Click above for what became the consented plan, plus Transport page.


Drapers: Hammerson drops profits and turfs people out of homes

"Property firm Hammerson has reported a 9.2% drop in profit before tax to £329.4m as it experienced a drop in relation to property revaluation gains.

"For the six months to June 30 the business’s revenue from its joint venture projects fell from £183m to £121.1m.

"However stripping out valuation changes adjusted earnings per share increased 13.3% to 13.6p.

"However its portfolio experienced 2.1% like-for-like growth in net rental income, which was up to £159.5m from £146.9m for the same period in 2014.

"Sales across Hammerson's UK shopping centres increased by 2% as footfall grew by 1.2%. The firm said its UK shopping centres’ estimated rental value rose by 3.3% on a rolling 12-month basis to the end of June.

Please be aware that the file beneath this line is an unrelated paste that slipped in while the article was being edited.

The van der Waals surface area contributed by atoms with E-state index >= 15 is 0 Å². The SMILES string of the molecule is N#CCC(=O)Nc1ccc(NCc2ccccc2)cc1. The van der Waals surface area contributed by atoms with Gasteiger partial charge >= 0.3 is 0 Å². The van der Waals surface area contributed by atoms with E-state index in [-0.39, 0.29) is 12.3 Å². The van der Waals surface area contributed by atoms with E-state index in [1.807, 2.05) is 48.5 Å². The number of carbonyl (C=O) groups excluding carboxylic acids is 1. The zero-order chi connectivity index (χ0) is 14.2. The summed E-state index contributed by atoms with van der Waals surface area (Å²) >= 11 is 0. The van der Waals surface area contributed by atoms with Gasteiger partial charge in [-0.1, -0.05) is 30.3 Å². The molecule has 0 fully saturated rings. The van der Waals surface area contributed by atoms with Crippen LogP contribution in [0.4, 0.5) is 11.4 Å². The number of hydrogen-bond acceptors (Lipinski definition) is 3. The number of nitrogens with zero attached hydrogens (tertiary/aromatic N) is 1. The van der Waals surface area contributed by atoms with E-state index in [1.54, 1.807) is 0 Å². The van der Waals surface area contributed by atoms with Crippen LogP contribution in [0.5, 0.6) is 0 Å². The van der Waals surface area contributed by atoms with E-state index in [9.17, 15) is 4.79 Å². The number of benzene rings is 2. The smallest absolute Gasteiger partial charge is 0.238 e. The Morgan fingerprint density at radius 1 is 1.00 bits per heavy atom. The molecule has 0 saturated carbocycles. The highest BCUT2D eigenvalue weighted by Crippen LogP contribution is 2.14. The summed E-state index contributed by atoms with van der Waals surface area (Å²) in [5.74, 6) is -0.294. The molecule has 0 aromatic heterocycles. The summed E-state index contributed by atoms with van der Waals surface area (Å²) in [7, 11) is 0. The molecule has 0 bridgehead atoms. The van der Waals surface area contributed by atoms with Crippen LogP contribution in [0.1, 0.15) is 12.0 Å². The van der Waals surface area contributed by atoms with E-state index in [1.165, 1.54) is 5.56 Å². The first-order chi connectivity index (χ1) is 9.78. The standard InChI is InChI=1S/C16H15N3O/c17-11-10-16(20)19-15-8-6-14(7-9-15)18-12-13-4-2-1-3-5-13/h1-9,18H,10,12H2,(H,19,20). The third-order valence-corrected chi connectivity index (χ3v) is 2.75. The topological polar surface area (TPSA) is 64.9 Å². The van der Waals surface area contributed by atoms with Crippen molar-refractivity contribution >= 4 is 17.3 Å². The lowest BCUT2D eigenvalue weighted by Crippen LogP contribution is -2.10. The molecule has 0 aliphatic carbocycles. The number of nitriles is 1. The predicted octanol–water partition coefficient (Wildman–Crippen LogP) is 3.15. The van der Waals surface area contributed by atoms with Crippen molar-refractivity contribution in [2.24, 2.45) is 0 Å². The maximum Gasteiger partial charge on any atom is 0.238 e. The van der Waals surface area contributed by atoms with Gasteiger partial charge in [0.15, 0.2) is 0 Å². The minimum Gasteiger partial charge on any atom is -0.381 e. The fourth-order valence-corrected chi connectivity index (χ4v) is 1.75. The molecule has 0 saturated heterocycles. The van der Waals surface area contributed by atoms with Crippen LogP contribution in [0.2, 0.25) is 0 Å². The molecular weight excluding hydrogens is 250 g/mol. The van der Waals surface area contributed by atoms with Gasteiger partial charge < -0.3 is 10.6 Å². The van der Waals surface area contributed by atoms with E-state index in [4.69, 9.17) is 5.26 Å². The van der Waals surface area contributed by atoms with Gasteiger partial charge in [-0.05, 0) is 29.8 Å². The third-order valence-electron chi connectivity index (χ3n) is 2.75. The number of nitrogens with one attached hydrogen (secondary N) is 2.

"During the six months Hammerson opened new restaurants at Silverburn shopping centre in Glasgow. It is also on track to open a centre in Beauvais in France, and retail parks in Merthyr Tydfil in Wales and Rugby this year.

"In London the compulsory purchase order inquiry process for its joint venture with Westfield at Croydon has been completed. The compulsory purchase order process has been initiated at Brent Cross for the proposed extension and planning amendments have been submitted for The Goodsyard development in Bishopsgate.

"Hammerson's portfolio is valued at £7.9bn spanning 12 European countries and comprising investments in 22 shopping centres, 21 convenient retail parks and 15 premium outlet villages.

"David Atkins, Hammerson’s chief executive, said:
"The business has performed very well in the first half, underpinned by robust consumer confidence and an active asset management strategy resulting in sector-beating earnings growth of 13%. Our prime assets continue to attract retailer demand from some of the most sought after brands, lifting ERV growth across the portfolio.